Get a hexadecimal string of the binary representation of a floating point number.

`hex2num(str)`

Convert a hexadecimal string to the floating point number it represents.

`hex2bytes(s::AbstractString)`

Convert an arbitrarily long hexadecimal string to its binary representation. Returns an `Array{UInt8,1}`, i.e. an array of bytes.

`bytes2hex(bin_arr::Array{UInt8, 1})`

Convert an array of bytes to its hexadecimal representation. All characters are in lower-case. Returns a `String`.

## General Number Functions and Constants

`one(x)`

Get the multiplicative identity element for the type of `x` (`x` can also specify the type itself). For matrices, returns an identity matrix of the appropriate size and type.

`zero(x)`

Get the additive identity element for the type of `x` (`x` can also specify the type itself).

`pi`
`π`

The constant pi.

`im`

The imaginary unit.

`e`
`eu`

The constant e.

`catalan`

Catalan’s constant.

`γ`
`eulergamma`

Euler’s constant.

`φ`
`golden`

The golden ratio.

`Inf`

Positive infinity of type `Float64`.

`Inf32`

Positive infinity of type `Float32`.

`Inf16`

Positive infinity of type `Float16`.

`NaN`

A not-a-number value of type `Float64`.

`NaN32`

A not-a-number value of type `Float32`.

`NaN16`

A not-a-number value of type `Float16`.

`issubnormal(f) → Bool`

Test whether a floating point number is subnormal.

`isfinite(f) → Bool`

Test whether a number is finite

`isinf(f) → Bool`

Test whether a number is infinite.

`isnan(f) → Bool`

Test whether a floating point number is not a number (NaN).

`nextfloat(x::AbstractFloat)`

Returns the smallest floating point number `y` of the same type as `x` such `x < y`. If no such `y` exists (e.g. if `x` is `Inf` or `NaN`), then returns `x`.

`prevfloat(x::AbstractFloat)`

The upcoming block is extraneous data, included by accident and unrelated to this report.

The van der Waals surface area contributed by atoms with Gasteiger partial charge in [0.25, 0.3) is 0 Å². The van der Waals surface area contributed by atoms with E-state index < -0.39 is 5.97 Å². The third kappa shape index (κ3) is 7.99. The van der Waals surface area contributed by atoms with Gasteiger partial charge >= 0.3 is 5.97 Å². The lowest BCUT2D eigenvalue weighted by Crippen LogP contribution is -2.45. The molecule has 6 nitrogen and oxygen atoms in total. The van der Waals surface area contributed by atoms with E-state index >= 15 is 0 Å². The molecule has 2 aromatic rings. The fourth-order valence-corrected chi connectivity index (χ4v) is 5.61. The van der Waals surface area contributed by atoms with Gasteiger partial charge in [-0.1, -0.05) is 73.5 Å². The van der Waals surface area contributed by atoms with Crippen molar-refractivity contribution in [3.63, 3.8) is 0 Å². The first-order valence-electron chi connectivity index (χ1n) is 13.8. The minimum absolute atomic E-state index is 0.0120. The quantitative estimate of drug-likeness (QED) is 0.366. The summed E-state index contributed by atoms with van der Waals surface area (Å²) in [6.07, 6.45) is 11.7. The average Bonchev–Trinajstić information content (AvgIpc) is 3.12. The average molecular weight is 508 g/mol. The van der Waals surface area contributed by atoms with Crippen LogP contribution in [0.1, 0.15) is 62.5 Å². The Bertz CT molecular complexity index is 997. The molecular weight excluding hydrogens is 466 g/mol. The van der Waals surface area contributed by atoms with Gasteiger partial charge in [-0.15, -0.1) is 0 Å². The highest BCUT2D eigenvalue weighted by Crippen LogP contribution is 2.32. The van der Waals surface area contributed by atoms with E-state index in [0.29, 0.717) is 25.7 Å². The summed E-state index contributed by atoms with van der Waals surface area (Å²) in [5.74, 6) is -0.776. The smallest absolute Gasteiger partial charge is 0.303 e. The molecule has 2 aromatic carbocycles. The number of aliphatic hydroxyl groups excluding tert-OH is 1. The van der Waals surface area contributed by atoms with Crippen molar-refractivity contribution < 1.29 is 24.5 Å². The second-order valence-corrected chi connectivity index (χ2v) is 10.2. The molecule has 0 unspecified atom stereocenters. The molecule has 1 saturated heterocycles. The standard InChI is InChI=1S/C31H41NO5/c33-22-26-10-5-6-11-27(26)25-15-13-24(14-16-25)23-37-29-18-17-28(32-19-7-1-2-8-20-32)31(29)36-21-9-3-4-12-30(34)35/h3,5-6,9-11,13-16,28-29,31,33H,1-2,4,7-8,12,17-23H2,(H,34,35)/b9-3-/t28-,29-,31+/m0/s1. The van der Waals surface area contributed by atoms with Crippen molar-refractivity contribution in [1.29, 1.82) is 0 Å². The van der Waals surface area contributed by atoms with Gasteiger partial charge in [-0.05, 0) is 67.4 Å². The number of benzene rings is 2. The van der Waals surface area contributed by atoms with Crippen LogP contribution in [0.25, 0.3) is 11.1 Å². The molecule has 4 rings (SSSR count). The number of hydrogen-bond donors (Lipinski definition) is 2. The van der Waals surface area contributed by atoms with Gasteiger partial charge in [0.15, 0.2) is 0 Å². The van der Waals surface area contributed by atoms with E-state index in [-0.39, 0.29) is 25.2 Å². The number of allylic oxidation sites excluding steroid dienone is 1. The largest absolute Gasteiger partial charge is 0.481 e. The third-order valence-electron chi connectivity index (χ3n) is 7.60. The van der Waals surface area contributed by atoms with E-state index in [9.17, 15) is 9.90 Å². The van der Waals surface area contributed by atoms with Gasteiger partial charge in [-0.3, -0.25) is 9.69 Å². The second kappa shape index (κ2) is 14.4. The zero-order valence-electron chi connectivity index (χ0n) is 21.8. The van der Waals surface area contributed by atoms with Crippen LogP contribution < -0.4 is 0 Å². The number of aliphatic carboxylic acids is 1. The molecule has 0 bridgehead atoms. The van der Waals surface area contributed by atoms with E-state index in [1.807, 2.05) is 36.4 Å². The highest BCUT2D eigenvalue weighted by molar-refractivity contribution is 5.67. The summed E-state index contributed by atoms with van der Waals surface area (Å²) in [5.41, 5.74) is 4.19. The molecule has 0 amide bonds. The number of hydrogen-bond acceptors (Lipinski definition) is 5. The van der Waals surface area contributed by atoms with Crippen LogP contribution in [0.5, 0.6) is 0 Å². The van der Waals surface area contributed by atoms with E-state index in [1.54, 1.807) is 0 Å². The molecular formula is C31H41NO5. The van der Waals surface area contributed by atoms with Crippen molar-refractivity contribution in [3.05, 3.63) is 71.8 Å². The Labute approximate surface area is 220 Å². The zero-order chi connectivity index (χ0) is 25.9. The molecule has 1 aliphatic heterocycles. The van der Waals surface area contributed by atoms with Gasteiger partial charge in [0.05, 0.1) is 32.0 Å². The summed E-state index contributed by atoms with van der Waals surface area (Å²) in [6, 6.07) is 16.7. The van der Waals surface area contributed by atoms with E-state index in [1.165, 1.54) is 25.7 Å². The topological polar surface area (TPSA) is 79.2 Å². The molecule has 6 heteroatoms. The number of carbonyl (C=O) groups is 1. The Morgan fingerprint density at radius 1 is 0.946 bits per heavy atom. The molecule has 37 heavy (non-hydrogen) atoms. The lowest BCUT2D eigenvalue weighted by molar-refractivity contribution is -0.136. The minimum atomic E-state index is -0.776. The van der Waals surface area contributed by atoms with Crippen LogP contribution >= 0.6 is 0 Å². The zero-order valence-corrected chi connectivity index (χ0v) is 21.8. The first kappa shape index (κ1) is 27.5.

Returns the largest floating point number `y` of the same type as `x` such `y < x`. If no such `y` exists (e.g. if `x` is `-Inf` or `NaN`), then returns `x`.

`nextfloat(x::AbstractFloat, n::Integer)`

The result of `n` iterative applications of `nextfloat` to `x` if `n >= 0`, or `-n` applications of `prevfloat` if `n < 0`.

`isinteger(x) → Bool`

Test whether `x` or all its elements are numerically equal to some integer

`isreal(x) → Bool`

Test whether `x` or all its elements are numerically equal to some real number.

`isimag(z) → Bool`

Test whether `z` is purely imaginary, i.e. has a real part equal to 0.

`Float32(x[, mode::RoundingMode])`

Create a Float32 from `x`. If `x` is not exactly representable then `mode` determines how `x` is rounded.

```julia> Float32(1/3, RoundDown)
0.3333333f0

julia> Float32(1/3, RoundUp)
0.33333334f0
```

See `RoundingMode` for available rounding modes.

`Float64(x[, mode::RoundingMode])`

Create a Float64 from `x`. If `x` is not exactly representable then `mode` determines how `x` is rounded.

```julia> Float64(pi, RoundDown)
3.141592653589793

julia> Float64(pi, RoundUp)
3.1415926535897936
```

See `RoundingMode` for available rounding modes.

`BigInt(x)`

Create an arbitrary precision integer. `x` may be an `Int` (or anything that can be converted to an `Int`). The usual mathematical operators are defined for this type, and results are promoted to a `BigInt`.